Cyberweekly #189 - Trusting your source
Published on Sunday, March 20, 2022
I’ve referred before to the excellent XKCD cartoon that reminds us that huge amounts of modern commercial systems and code rely on a library maintained by a single open source developer somewhere in Nebraska.
But have really thought about what that really means, about what the implications are? This week has driven the problem home in a number of ways.
Software dependencies in modern applications is a bit like a matryoshka doll or a recursive algorithm gone wrong. Because it’s not just that the one library, whether it be libcurl, zlib, log4j or whatever, it’s that huge amounts of the open source ecosystem is built around a very small number of core committers. And many of those core committers have opinions, political opinions, and regardless of how good a country/person/organisation you are, someday, someones political opinions will be opposed to you and your work.
Much of the time we have systems that can help us react to failures of the people kind, systems that let us flag a dependency as malicious, or remove it from the build chain. But a lot of those systems assume that everybody is capable of changing their build system and dependencies at speed. But there are computer systems that haven’t been recompiled in decades, there are computer systems that may not compile under modern tool chains, and there are computer systems for which we’ve lost the original source code and must modify purely through the medium of binary patches.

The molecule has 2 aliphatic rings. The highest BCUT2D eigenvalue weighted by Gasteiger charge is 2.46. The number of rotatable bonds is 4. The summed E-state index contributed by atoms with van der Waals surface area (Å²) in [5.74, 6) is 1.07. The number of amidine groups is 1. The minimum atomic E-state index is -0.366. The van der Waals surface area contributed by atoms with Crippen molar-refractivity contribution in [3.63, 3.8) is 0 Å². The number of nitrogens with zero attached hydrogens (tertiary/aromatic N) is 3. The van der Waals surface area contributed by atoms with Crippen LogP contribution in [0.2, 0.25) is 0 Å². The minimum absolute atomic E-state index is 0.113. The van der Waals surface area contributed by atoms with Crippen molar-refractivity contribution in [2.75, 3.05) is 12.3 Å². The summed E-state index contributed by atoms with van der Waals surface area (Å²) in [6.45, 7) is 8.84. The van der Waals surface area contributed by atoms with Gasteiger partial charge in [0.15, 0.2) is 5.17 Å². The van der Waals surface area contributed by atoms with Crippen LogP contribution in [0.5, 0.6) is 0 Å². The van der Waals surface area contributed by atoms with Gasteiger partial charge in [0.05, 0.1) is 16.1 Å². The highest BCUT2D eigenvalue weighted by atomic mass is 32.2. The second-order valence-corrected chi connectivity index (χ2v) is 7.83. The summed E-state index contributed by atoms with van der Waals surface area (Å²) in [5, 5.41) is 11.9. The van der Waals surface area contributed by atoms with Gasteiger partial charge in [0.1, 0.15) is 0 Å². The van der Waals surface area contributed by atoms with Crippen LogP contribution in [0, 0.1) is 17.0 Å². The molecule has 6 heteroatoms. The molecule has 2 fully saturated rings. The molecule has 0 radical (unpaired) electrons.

If instead of reacting, we want to proactively defend, then we start to look at some of the software dependency tracking solutions. But a lot of the supply chain solutions that are out there, are focused on attestation proofs. Essentially confirming that this bit of software contains the following libraries, and we’re really really confident that when it says version 1.14.1 it actually was the same version released at that time.
That helps to protect us against malicious software injection into our dependency systems, so that a random third party cannot upload a different dependency that isn’t what the author intended. But that attack is pretty rare, and mostly involves pretty high end attackers with specific motivates.
Instead the problem that we’ve run into more and more, from the log4j issue to the recent terraform license change to the npm package that wipes your desktop, these are all bugs or malicious code in the system, deliberately put in there by the creator. Any and all attestation tools are simply going to confirm that the creator did in fact author that change and they did so willingly and aware of what it would do. (Ok, that might be stretching it with log4j, as it was an unintended consequence in that case).
What we don’t have yet is any mechanism to protect us against either a bad actor, or simply one with opinions that differ from our own who wants to carry out what they view as legitimate protest.